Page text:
In chapter 29 he looks back on how things had been, before these calamities had come upon him. He remembers how God had been with him and he had been blessed (29:1-6). In those days he had been respected in the city (29:7-11) because of all his good works in helping the poor and needy (29:12-17).  In those days he had felt utterly secure (29:18-20) and his counsel had been gladly received by all who sought him out (29:21-25).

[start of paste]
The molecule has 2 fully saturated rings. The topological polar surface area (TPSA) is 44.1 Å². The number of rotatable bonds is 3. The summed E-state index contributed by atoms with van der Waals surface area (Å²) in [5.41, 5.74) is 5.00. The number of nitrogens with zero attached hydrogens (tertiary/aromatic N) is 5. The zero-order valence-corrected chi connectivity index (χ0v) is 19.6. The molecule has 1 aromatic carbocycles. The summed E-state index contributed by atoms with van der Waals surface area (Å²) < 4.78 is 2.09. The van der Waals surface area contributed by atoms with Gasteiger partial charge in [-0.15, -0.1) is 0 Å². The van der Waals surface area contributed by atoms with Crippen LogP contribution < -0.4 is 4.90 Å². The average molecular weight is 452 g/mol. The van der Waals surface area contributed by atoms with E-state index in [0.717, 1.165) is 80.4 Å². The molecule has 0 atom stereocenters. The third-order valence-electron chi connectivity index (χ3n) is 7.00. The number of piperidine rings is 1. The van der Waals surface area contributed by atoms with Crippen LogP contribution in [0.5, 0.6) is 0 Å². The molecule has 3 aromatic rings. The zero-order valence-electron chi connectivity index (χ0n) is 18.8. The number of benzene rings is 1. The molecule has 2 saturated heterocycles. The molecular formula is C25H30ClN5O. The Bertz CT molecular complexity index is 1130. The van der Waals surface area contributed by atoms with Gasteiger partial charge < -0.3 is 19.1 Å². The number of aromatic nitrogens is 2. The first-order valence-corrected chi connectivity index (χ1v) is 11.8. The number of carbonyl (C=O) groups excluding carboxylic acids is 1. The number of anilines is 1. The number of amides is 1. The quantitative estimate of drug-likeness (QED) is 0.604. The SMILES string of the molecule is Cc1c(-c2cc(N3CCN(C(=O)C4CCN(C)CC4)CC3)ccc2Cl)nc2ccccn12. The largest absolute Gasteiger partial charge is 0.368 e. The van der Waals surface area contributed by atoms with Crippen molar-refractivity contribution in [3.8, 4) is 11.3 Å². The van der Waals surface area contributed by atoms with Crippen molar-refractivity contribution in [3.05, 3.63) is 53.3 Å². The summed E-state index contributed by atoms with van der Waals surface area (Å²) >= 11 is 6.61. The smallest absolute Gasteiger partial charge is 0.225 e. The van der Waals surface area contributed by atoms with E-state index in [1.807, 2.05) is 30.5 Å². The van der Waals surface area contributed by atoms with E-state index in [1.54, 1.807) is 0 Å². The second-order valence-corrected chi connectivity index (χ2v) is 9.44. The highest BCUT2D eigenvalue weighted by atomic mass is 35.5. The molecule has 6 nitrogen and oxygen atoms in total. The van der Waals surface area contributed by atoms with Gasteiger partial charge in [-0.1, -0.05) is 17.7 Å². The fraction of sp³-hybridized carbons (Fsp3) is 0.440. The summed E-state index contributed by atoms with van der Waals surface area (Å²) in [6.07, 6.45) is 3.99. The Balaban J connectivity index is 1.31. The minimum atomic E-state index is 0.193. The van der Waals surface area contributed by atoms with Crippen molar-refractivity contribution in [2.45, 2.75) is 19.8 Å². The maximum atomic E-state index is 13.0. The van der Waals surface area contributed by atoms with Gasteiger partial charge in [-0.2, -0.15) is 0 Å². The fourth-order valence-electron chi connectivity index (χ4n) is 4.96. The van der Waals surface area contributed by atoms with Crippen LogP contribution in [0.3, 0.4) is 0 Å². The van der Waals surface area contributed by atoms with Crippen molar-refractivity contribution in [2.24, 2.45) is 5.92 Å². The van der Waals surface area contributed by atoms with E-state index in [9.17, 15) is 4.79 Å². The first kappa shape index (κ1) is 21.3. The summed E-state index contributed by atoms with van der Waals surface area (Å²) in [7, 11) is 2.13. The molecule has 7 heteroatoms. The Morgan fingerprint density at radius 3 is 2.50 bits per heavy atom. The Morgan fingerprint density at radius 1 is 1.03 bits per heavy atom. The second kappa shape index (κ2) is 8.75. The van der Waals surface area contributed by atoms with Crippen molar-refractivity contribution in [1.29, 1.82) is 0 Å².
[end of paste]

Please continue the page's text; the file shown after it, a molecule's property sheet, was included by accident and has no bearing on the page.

In chapter 30 he faces what has happened.  Now all that has changed!  He had counseled and sought to help those who were the dregs of society (30:1-8) but now their sons mock him (v.1,9), they detest him (v.10), they throw off restraint (v.11), they attack him (v.12-14) and he is left in a place of terror (v.15).  Now he is in a place of physical anguish (v.14-19) and although he cries out to the Lord he gets no answer (v.20).  Indeed it seems like the Lord attacks him (v.21-23).  It’s like it’s all been turned upside down. “Surely no one lays a hand on a broken man when he cries for help in his distress.” (v.24)  That’s what you’d expect!